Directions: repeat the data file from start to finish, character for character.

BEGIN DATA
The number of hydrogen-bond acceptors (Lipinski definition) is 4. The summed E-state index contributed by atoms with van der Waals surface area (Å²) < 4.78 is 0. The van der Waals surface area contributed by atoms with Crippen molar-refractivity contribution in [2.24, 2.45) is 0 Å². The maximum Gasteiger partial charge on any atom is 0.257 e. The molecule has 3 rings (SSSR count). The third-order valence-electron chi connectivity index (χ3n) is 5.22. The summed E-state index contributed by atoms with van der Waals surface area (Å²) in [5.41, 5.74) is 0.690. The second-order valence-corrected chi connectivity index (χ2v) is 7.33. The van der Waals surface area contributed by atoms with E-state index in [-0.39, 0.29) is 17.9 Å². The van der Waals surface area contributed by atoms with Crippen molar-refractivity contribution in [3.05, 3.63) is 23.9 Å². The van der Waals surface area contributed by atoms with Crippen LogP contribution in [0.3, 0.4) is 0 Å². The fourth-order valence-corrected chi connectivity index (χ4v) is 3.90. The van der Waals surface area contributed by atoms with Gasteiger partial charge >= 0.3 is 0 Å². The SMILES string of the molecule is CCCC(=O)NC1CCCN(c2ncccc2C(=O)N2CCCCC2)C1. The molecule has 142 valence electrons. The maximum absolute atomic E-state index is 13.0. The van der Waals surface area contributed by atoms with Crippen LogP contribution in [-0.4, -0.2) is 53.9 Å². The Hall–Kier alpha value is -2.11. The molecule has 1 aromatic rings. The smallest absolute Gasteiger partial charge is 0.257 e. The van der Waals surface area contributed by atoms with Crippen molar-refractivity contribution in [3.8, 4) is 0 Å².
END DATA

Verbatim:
The number of hydrogen-bond acceptors (Lipinski definition) is 4. The summed E-state index contributed by atoms with van der Waals surface area (Å²) < 4.78 is 0. The van der Waals surface area contributed by atoms with Crippen molar-refractivity contribution in [2.24, 2.45) is 0 Å². The maximum Gasteiger partial charge on any atom is 0.257 e. The molecule has 3 rings (SSSR count). The third-order valence-electron chi connectivity index (χ3n) is 5.22. The summed E-state index contributed by atoms with van der Waals surface area (Å²) in [5.41, 5.74) is 0.690. The second-order valence-corrected chi connectivity index (χ2v) is 7.33. The van der Waals surface area contributed by atoms with E-state index in [-0.39, 0.29) is 17.9 Å². The van der Waals surface area contributed by atoms with Crippen molar-refractivity contribution in [3.05, 3.63) is 23.9 Å². The van der Waals surface area contributed by atoms with Crippen LogP contribution in [0.3, 0.4) is 0 Å². The fourth-order valence-corrected chi connectivity index (χ4v) is 3.90. The van der Waals surface area contributed by atoms with Gasteiger partial charge >= 0.3 is 0 Å². The SMILES string of the molecule is CCCC(=O)NC1CCCN(c2ncccc2C(=O)N2CCCCC2)C1. The molecule has 142 valence electrons. The maximum absolute atomic E-state index is 13.0. The van der Waals surface area contributed by atoms with Crippen LogP contribution in [-0.4, -0.2) is 53.9 Å². The Hall–Kier alpha value is -2.11. The molecule has 1 aromatic rings. The smallest absolute Gasteiger partial charge is 0.257 e. The van der Waals surface area contributed by atoms with Crippen molar-refractivity contribution in [3.8, 4) is 0 Å².